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Ageist Underpinnings of Censorship

Is there a requisite dialogue on ageism in the contemporary backdrop of moving towards inclusivity? Has censorship been scrutinised with regards to dividing generations across different spheres?

Ageism is a multi-faceted concept, describing the complex phenomenon of differential treatment on grounds of age, thus landscaping a generational divide among human beings as social individuals. Erdman B. Palmore, a distinguished gerontologist, has talked about various underlying causes under an institutional pattern for the same in his work, family, healthcare, political debates, economy, housing, etc. Furthermore, ageism can be deduced to be a clear violation of fundamental rights from an epidermal study of multidisciplinary literature on equality and inclusivity. Freedom of speech and expression is widely recognised to be a driving factor of quality indices of democracy. The conventional regulation of the same happens under the ambit of “censorship practices”, i.e., censorship curbs content and ideas which may be “inconvenient”, otherwise made inaccessible to its audience. Since it exhibits a sense of control on ideas being presented, it plays a role in structuring the behavioural dimension of ageism both explicitly and implicitly.

Intelligence is wealth that can be transacted via various mediums, and these mediums experience constant growth in a dynamic setting. Any form of growth is threefold: form, content and ideology. The media has successfully tapped into it. Here, conventional media refers to newspaper, radio and television, and newer forms include internet and social networking platforms, which perform the task of transacting intelligence with a touch of innovation. Thus, variations in the degree of censorship across different platforms of media are inevitable; needless to mention how censorship controls the deliverables of ingenuine bureaucratic state of affairs. Conventional forms of media experienced political polarisation in the form of the biases of the huge media houses. The newer forms of media still experience a sense of decentralisation and ambiguous censorship, making them more susceptible to extremes such as fallacies and candour in information, therefore they provide a greater public interaction. This is indicative of how subjection to intelligence varies across media forms.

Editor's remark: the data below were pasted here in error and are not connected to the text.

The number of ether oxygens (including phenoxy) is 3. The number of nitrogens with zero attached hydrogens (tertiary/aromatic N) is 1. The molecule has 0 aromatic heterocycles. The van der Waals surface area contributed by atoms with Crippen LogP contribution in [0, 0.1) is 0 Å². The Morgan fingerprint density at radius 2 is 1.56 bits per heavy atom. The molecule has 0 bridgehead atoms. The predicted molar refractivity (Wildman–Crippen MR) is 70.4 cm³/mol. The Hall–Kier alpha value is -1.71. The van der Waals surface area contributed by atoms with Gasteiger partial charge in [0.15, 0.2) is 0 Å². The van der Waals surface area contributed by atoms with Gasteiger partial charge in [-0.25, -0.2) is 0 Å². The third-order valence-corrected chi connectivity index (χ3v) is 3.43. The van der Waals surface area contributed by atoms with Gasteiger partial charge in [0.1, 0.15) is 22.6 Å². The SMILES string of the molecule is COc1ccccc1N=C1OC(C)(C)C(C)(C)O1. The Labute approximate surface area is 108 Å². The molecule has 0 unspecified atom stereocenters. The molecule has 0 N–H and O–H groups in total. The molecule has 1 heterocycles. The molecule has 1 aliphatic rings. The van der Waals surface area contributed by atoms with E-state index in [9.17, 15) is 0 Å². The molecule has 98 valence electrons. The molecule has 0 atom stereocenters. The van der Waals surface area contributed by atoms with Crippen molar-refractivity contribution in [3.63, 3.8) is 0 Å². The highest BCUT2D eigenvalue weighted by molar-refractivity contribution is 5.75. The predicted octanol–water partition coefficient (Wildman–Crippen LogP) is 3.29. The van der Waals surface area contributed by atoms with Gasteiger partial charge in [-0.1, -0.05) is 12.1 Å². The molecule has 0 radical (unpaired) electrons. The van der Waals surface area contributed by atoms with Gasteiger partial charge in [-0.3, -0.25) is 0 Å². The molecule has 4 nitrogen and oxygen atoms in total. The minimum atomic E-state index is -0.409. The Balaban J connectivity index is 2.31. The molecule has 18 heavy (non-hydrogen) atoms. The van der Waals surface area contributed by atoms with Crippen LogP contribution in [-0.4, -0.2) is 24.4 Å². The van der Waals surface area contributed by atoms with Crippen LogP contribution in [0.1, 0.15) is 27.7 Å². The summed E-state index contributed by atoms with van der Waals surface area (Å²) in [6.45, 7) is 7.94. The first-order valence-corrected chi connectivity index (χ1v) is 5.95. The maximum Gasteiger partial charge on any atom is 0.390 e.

“Through a study on media interaction across varied age groups, an opposite pattern of disparities in younger and older age groups for connections to traditional media was revealed, while the socioeconomic disparity in Internet scope was found among the senior age group, the disparities in connecting to traditional media were found among the younger age groups. That is, more variations in Internet connectedness are found in the oldest age group, while more variations in mass media connectedness are found in the younger age groups.”
~Connectedness and Disconnectedness to new and old media within different age groups, Joo-Young Jung
Looking at the above analogy through a political lens, as per a study by Poverty Action Labs, the informational effect of more exposure to the news has a strong effect on voting patterns and political preferences. The argument being suggested is, different generations participate in different media forms. These media forms are susceptible to different degrees of red-tapism. This in turn provides analytics that are subject to different standpoints, thus creating a generational divide in the climate of opinions of policy-making. The core reasoning behind ageist conceptions lies in the inability to curb a generation gap, and the aforesaid argument represents how censorship ultimately leads to the strengthening of ageism in the political arena. To elucidate, it is true how conventional media users tend to adjudge the ideologies (justifying the polarisation) and users of newer forms of media adjudge the transactor as well as the ideologies (justifying the dynamic belief system). This lays the foundation of varying political opinions. Xers and millennials bend towards static notions and centennials are inclined more towards dynamic notions, when it comes to the bureaucratic school of thought.